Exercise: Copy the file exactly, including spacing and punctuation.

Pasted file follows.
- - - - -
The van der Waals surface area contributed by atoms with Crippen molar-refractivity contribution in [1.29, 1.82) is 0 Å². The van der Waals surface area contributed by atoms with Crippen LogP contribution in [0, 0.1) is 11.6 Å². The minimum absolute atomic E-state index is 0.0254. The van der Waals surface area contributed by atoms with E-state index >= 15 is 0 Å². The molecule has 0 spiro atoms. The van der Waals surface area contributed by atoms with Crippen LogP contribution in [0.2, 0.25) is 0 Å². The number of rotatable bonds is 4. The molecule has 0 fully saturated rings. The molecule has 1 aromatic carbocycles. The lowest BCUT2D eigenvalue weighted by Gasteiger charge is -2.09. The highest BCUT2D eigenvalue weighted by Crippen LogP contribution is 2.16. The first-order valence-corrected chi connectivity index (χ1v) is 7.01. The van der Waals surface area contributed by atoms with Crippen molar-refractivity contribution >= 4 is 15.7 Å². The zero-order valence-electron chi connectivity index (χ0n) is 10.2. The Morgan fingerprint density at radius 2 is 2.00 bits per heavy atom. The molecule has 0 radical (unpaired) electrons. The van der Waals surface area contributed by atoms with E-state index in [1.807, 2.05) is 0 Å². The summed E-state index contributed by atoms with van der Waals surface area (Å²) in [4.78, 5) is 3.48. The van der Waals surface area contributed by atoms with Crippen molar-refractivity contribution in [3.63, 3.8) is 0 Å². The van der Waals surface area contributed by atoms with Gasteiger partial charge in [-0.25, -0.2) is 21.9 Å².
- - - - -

The van der Waals surface area contributed by atoms with Crippen molar-refractivity contribution in [1.29, 1.82) is 0 Å². The van der Waals surface area contributed by atoms with Crippen LogP contribution in [0, 0.1) is 11.6 Å². The minimum absolute atomic E-state index is 0.0254. The van der Waals surface area contributed by atoms with E-state index >= 15 is 0 Å². The molecule has 0 spiro atoms. The van der Waals surface area contributed by atoms with Crippen LogP contribution in [0.2, 0.25) is 0 Å². The number of rotatable bonds is 4. The molecule has 0 fully saturated rings. The molecule has 1 aromatic carbocycles. The lowest BCUT2D eigenvalue weighted by Gasteiger charge is -2.09. The highest BCUT2D eigenvalue weighted by Crippen LogP contribution is 2.16. The first-order valence-corrected chi connectivity index (χ1v) is 7.01. The van der Waals surface area contributed by atoms with Crippen molar-refractivity contribution >= 4 is 15.7 Å². The zero-order valence-electron chi connectivity index (χ0n) is 10.2. The Morgan fingerprint density at radius 2 is 2.00 bits per heavy atom. The molecule has 0 radical (unpaired) electrons. The van der Waals surface area contributed by atoms with E-state index in [1.807, 2.05) is 0 Å². The summed E-state index contributed by atoms with van der Waals surface area (Å²) in [4.78, 5) is 3.48. The van der Waals surface area contributed by atoms with Crippen molar-refractivity contribution in [3.63, 3.8) is 0 Å². The van der Waals surface area contributed by atoms with Gasteiger partial charge in [-0.25, -0.2) is 21.9 Å².